A 30-something in a pink suit with executive glasses was amazed. She and her friend had not realised that Australia had no Bill of Rights, although Britain, Canada, New Zealand and other western nations already have. She had taken for granted that in Australia people had their human rights protected.
She added that as a PhD student, she deliberately turned off the evening news and current affairs because her day was stressful enough. “I’m an ostrich, I put my head in the sand,” she volunteered. Indeed, she and thousands of others. And that is an important point.
Susan Ryan, former education minister and ACT senator and now executive director of the Association of Superannuation Funds of Australia, was in town to promote a Human Rights Act for Australia, backed by NewMatilda.com, a fellow e-journal. After consultations with individuals and organisations around the states and territories, it is hoped to present a Private Member’s Bill, incorporating the final draft, for tabling and debate in Federal Parliament before Christmas.
Susan Ryan is campaign committee chairperson and John Menadue, former departmental head of Prime Minister and Cabinet, is chairman.
The draft Bill seeks to honour Australia’s obligations under a range of international human rights instruments because, they say, “We are now the only democracy that does not have one and our human rights record has been disappointing. This campaign developed out of despair about the degrading treatment of asylum seekers and alarm about the unprecedented powers included in (recently proposed) anti-terrorism legislation.” The anti-terrorism legislation went through just before last Christmas.
Susan Ryan points out that if Australia had had a Bill of Rights, those anti-terrorism laws would not have made it through Parliament and the treatment dealt to Cornelia Rau and Vivienne Solon would not have happened.
The Bill draft refers to “All people in Australia” deliberately to include citizens, asylum seekers, people on a working holiday and tourists. It requires Australia to “better conform” with its international obligations, and in particular, in areas where the new anti-terrorism legislation violates those obligations. Examples include where a suspect can be detained for 14 days without charge, without legal representation or without being told what he or she is being charged with.
Susan Ryan said under the anti-terrorism legislation, freedom of speech was severely contained and in effect, could make it an offence to speak out against the government, “which we do every time we open our mouths”. She was very disappointed that Labor voted for the anti-terrorism legislation. “They criticised it, but they’ve got tongues in their heads, they could have made a position clear.”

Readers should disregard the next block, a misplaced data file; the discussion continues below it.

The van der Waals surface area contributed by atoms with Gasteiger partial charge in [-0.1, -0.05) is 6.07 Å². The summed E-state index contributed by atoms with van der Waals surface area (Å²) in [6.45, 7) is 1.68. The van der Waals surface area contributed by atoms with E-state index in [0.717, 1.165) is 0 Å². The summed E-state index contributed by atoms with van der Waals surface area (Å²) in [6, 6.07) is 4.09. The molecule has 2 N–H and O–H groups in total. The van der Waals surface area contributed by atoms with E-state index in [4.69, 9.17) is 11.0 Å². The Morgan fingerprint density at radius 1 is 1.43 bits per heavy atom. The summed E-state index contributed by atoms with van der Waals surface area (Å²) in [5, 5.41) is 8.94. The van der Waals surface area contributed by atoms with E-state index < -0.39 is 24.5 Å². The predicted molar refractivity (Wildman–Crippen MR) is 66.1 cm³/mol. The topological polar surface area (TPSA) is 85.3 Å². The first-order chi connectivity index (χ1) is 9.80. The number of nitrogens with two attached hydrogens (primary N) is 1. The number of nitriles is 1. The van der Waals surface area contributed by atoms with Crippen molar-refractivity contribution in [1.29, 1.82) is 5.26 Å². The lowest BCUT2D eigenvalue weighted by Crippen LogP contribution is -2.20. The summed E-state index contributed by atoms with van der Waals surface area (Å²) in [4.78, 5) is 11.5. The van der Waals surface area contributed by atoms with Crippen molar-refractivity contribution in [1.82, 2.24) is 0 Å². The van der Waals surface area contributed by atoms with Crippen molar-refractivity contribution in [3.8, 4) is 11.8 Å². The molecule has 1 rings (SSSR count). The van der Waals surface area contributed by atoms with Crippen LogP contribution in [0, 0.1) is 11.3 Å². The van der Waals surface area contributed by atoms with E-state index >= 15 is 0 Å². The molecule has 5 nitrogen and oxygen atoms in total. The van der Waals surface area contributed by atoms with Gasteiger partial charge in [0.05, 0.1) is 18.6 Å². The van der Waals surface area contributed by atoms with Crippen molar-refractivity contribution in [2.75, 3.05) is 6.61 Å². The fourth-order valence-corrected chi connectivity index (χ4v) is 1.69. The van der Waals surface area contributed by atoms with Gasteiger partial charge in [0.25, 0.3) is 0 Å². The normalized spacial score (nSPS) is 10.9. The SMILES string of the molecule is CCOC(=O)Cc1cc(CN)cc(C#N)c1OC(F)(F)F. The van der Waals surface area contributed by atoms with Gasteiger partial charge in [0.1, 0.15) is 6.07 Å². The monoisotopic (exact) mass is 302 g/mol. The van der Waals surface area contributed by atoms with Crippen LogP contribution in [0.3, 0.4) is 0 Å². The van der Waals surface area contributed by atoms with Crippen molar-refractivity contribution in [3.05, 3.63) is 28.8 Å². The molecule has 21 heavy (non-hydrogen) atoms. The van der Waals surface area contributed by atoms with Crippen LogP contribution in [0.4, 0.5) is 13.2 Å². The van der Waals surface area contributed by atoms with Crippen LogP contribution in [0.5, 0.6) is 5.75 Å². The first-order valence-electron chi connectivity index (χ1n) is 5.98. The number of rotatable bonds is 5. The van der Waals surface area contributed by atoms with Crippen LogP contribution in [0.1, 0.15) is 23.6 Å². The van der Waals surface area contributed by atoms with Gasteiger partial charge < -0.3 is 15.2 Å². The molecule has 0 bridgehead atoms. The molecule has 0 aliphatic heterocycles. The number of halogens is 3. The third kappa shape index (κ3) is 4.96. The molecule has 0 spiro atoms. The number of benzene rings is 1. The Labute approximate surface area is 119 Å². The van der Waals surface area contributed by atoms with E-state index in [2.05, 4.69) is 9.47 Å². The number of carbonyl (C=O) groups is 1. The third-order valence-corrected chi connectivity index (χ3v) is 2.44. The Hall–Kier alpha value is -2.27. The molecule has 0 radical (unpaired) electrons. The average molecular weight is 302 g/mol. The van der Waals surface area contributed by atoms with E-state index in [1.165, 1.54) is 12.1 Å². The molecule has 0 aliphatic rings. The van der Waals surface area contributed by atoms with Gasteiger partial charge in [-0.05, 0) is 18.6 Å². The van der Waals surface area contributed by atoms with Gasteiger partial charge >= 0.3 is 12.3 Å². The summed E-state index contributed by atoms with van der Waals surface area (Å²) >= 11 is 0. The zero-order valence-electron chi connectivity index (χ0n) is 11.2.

The draft Bill of Rights also includes provisions concerning the right to marry and stipulates that no marriage shall be entered into without the free and full consent of the intending spouses. Susan Ryan said this was taken from United Nations instruments and she believed that under this Act any force would be illegal. It might be that in some minority groups a person could be forced to marry, but under such an Act a young girl, a minor, should be able to get protection (to choose). The draft Bill calls for spouses in a marriage to have equal rights and responsibilities “upon marriage, during the marriage and at its dissolution”, and is concerned for children’s best interests and protection.
With such rights spelt out, she felt the Bill of Rights would provide a charter of Australian values which must be respected. A charter of values codified under the Bill, it would provide an opportunity for potential migrants to understand what was acceptable in Australia.
Quite separately, a news item recently described a confronting film that the Dutch government has made to help potential immigrants meet the demands of a new entrance test. It was reported that Dutch officials had denied the film was intended to discourage Muslim immigration but insisted they wanted all applicants to wonder whether or not they would fit into one of the world's most permissive societies. (Sydney Morning Herald, March 17, 2006).
Anyone who heard, Dr Mohamad Abdalla, imam and research fellow and director of Griffith Islamic Research Unit (GIRU), Griffith University, at the Human Rights Forum describe how Muslims had been insulted by calls of “bag head”, “terrorist”, “rapist” and “human cargo”, spat on, punched and children bullied, could well understand his passion and support for a Bill of Rights. His telling comment was, however, “to combat terrorism is a futile endeavour if important human rights are sacrificed”.